Japan Leads Acceleration in Consumer Prices across Advanced Economies, But Deflationary Risks Remain for Much of Europe - NEWS10 ABC: Albany, New York News, Weather, Sports

Japan Leads Acceleration in Consumer Prices across Advanced Economies, But Deflationary Risks Remain for Much of Europe

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SOURCE The Conference Board

NEW YORK, June 5, 2014 /PRNewswire/ -- In April, annual inflation as measured by the Harmonized Index of Consumer Prices (HICP) increased in 13 of the 16 economies compared.

Inflation grew fastest in Japan (from 2.0 percent in March to 4.1 percent in April), followed by Sweden (from -0.4 to 0.3 percent) and the United States (from 1.2 to 1.8 percent). Alongside Sweden, Spain and Switzerland also emerged from deflationary territory in April. Inflation was unchanged in Belgium (0.9 percent) and the United Kingdom (1.7 percent), and fell slightly in Norway (from 1.8 to 1.5 percent).

"Although year-over-year inflation in the Euro Area ticked up in April, inflation in the region remains historically low and the risk of deflation in several European economies remains high," said Elizabeth Crofoot, Senior Economist with the International Labor Comparisons program at The Conference Board. "In Japan, an increase in the national sales tax from 5 to 8 percent at the beginning of April, coupled with the effects of recent expansionary monetary policy, resulted in the highest inflation rate since January 1991. At 4.1 percent, Japanese inflation is more than double that of any country compared."

Japan, the U.S., Sweden, and Switzerland are the only countries where inflation is higher than a year ago (April 2013). Annual HICP-based price increases now stand at 1.0 percent or lower in 10 of the 16 economies and below 2.0 percent in all except Japan.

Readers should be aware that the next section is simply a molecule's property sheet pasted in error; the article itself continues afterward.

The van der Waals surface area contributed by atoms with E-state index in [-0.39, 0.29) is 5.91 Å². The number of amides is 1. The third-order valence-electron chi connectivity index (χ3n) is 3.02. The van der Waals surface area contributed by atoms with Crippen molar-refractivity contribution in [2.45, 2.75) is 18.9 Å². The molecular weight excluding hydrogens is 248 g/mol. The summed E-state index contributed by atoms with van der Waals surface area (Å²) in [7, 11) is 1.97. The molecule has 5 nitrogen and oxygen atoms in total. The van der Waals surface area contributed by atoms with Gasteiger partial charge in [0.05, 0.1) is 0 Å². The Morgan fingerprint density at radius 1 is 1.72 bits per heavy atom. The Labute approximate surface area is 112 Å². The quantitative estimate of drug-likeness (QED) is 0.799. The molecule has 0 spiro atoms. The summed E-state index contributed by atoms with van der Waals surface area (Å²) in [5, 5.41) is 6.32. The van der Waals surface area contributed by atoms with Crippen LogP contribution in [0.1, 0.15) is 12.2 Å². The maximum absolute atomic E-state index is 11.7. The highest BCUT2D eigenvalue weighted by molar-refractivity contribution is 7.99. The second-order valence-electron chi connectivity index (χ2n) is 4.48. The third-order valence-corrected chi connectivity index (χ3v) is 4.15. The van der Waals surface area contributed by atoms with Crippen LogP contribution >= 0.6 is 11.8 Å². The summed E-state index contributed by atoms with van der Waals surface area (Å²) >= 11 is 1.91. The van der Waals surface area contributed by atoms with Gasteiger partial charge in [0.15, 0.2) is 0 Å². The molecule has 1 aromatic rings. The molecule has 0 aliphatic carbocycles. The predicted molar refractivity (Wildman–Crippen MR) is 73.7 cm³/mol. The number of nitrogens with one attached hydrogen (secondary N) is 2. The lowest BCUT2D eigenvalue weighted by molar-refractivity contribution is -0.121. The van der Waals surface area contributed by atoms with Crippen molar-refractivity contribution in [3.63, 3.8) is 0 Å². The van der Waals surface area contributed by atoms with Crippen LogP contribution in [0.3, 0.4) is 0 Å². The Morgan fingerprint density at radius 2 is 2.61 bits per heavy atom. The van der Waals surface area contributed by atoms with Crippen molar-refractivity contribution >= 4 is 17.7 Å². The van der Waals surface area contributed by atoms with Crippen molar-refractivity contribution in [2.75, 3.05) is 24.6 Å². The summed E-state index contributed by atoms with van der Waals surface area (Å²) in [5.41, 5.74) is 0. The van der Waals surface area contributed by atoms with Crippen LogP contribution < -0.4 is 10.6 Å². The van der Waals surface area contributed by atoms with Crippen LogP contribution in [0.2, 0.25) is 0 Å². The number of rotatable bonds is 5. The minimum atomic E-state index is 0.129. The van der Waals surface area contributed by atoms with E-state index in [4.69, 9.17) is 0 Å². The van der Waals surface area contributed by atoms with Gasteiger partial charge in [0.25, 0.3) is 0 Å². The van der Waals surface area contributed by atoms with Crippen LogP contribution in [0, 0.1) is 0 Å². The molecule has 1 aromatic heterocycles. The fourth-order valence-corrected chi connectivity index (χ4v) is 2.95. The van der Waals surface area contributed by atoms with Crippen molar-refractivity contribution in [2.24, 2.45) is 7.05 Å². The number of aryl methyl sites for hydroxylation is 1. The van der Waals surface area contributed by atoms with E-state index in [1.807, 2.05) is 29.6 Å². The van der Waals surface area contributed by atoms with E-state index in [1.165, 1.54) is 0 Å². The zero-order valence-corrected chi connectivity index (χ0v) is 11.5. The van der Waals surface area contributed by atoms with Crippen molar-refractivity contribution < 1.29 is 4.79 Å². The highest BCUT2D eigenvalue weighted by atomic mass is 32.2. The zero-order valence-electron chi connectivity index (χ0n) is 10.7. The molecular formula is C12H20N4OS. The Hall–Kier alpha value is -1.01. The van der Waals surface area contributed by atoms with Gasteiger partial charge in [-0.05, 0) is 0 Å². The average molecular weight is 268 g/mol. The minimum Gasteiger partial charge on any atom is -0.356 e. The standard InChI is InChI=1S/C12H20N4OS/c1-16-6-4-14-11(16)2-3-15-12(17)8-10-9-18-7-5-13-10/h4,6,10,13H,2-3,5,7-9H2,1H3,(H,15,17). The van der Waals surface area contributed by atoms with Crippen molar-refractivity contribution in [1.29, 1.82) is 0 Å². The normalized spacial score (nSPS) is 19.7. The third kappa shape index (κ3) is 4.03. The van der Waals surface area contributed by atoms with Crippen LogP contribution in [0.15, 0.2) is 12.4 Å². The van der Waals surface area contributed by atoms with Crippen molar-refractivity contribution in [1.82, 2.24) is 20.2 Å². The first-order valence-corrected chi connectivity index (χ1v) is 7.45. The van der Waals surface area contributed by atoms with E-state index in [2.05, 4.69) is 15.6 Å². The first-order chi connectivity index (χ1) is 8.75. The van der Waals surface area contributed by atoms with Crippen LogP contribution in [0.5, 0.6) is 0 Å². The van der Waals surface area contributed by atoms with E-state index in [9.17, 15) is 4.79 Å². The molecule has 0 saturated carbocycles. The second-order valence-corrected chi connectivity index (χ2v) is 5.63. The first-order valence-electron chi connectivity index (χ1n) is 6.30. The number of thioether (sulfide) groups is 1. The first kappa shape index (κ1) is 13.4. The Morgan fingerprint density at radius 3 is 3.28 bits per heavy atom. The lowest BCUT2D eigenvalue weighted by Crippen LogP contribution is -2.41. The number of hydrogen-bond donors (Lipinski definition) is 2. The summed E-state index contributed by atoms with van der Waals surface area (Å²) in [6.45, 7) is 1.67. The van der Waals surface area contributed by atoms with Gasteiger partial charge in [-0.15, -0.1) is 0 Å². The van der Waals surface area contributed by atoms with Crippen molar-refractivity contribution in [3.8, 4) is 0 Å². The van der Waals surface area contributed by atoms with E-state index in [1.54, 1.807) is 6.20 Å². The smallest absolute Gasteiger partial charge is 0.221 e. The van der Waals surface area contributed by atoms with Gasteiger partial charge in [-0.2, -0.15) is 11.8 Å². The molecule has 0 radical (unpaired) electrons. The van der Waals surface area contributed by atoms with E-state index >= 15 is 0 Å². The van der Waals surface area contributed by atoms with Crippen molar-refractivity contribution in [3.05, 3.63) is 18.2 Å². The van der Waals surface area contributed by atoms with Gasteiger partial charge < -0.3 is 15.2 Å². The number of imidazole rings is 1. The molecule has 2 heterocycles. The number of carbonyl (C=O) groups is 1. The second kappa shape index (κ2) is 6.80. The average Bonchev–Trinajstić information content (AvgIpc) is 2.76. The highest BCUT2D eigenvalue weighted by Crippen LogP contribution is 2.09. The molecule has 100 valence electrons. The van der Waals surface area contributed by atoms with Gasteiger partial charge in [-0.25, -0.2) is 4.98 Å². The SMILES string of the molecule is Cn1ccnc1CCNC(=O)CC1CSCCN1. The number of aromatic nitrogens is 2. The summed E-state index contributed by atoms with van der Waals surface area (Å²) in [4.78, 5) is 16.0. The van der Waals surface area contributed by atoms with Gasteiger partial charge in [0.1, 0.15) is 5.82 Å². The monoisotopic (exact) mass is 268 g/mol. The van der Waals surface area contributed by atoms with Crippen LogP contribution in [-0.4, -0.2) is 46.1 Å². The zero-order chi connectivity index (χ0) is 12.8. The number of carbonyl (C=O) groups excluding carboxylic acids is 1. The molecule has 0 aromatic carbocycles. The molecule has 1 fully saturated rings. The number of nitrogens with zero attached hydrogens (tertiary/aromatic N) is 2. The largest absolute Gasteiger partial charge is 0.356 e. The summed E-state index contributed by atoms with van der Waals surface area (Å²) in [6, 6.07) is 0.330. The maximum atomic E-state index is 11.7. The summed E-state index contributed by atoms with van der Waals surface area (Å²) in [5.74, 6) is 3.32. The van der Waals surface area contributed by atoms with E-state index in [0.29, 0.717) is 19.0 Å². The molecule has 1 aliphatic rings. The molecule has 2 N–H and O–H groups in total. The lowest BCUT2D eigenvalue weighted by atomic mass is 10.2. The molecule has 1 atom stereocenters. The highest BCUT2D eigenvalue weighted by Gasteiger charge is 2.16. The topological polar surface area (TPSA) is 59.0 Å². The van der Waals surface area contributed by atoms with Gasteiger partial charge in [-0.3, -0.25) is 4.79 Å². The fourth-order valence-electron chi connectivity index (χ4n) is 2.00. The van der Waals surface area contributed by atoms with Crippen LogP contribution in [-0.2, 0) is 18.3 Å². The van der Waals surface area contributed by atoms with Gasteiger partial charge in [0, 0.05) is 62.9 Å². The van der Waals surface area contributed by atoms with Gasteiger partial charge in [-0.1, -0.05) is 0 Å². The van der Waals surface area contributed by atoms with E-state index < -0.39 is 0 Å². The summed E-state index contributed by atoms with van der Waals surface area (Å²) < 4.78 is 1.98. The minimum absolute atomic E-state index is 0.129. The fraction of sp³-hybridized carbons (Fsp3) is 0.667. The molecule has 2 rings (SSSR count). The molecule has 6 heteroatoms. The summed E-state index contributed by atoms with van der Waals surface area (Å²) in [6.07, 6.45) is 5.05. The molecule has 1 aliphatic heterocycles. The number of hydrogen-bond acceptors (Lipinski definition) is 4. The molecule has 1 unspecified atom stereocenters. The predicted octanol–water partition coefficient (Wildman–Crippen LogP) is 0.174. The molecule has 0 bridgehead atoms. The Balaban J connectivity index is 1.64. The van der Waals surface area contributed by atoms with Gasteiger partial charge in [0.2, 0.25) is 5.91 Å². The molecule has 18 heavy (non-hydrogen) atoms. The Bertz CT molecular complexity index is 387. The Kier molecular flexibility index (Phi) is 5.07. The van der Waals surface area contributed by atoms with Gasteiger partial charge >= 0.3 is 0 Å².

About HICP and International Labor Comparisons (ILC)
Harmonized Indexes of Consumer Prices are measures of consumer price inflation that have been standardized across multiple countries based on European Union definitions. A monthly report compiles HICP trends for 16 economies, alongside conventional Consumer Price Indexes (CPI) as measured by national governments. The Conference Board adjusts official HICP and CPI metrics to a common base year to facilitate comparison with the United States.   

The data is published as part of The Conference Board International Labor Comparisons program. Formerly a division of the U.S. Bureau of Labor Statistics, ILC is dedicated to producing economic indicators that optimize research, comparison, and planning in a global context.

For more information about The Conference Board ILC program:

For the associated report, tables, and technical notes, see

About The Conference Board
The Conference Board is an independent business membership and research association working in the public interest. Our mission is unique: To provide the world's leading organizations with the practical knowledge they need to improve their performance and better serve society. The Conference Board is a non-advocacy, not-for-profit entity holding 501 (c) (3) tax-exempt status in the United States.  www.conference-board.org.

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